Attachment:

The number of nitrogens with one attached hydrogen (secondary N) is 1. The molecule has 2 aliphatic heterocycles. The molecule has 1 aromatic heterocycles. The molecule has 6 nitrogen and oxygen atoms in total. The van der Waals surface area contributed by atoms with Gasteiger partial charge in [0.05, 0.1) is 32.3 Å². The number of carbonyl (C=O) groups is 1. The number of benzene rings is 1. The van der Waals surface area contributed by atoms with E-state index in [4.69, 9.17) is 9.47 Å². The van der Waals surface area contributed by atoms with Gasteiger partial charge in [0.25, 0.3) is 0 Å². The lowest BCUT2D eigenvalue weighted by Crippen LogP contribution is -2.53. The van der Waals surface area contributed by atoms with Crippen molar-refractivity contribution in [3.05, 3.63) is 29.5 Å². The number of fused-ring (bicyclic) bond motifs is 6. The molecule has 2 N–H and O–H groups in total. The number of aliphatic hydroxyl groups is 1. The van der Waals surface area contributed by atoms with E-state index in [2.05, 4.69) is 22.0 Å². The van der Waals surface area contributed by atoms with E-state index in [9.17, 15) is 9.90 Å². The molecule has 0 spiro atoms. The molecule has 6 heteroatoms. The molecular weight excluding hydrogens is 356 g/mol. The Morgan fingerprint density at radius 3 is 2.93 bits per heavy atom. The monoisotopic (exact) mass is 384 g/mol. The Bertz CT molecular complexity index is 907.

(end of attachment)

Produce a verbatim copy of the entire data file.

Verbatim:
The number of nitrogens with one attached hydrogen (secondary N) is 1. The molecule has 2 aliphatic heterocycles. The molecule has 1 aromatic heterocycles. The molecule has 6 nitrogen and oxygen atoms in total. The van der Waals surface area contributed by atoms with Gasteiger partial charge in [0.05, 0.1) is 32.3 Å². The number of carbonyl (C=O) groups is 1. The number of benzene rings is 1. The van der Waals surface area contributed by atoms with E-state index in [4.69, 9.17) is 9.47 Å². The van der Waals surface area contributed by atoms with Gasteiger partial charge in [0.25, 0.3) is 0 Å². The lowest BCUT2D eigenvalue weighted by Crippen LogP contribution is -2.53. The van der Waals surface area contributed by atoms with Crippen molar-refractivity contribution in [3.05, 3.63) is 29.5 Å². The number of fused-ring (bicyclic) bond motifs is 6. The molecule has 2 N–H and O–H groups in total. The number of aliphatic hydroxyl groups is 1. The van der Waals surface area contributed by atoms with E-state index in [2.05, 4.69) is 22.0 Å². The van der Waals surface area contributed by atoms with E-state index in [9.17, 15) is 9.90 Å². The molecule has 0 spiro atoms. The molecule has 6 heteroatoms. The molecular weight excluding hydrogens is 356 g/mol. The Morgan fingerprint density at radius 3 is 2.93 bits per heavy atom. The monoisotopic (exact) mass is 384 g/mol. The Bertz CT molecular complexity index is 907.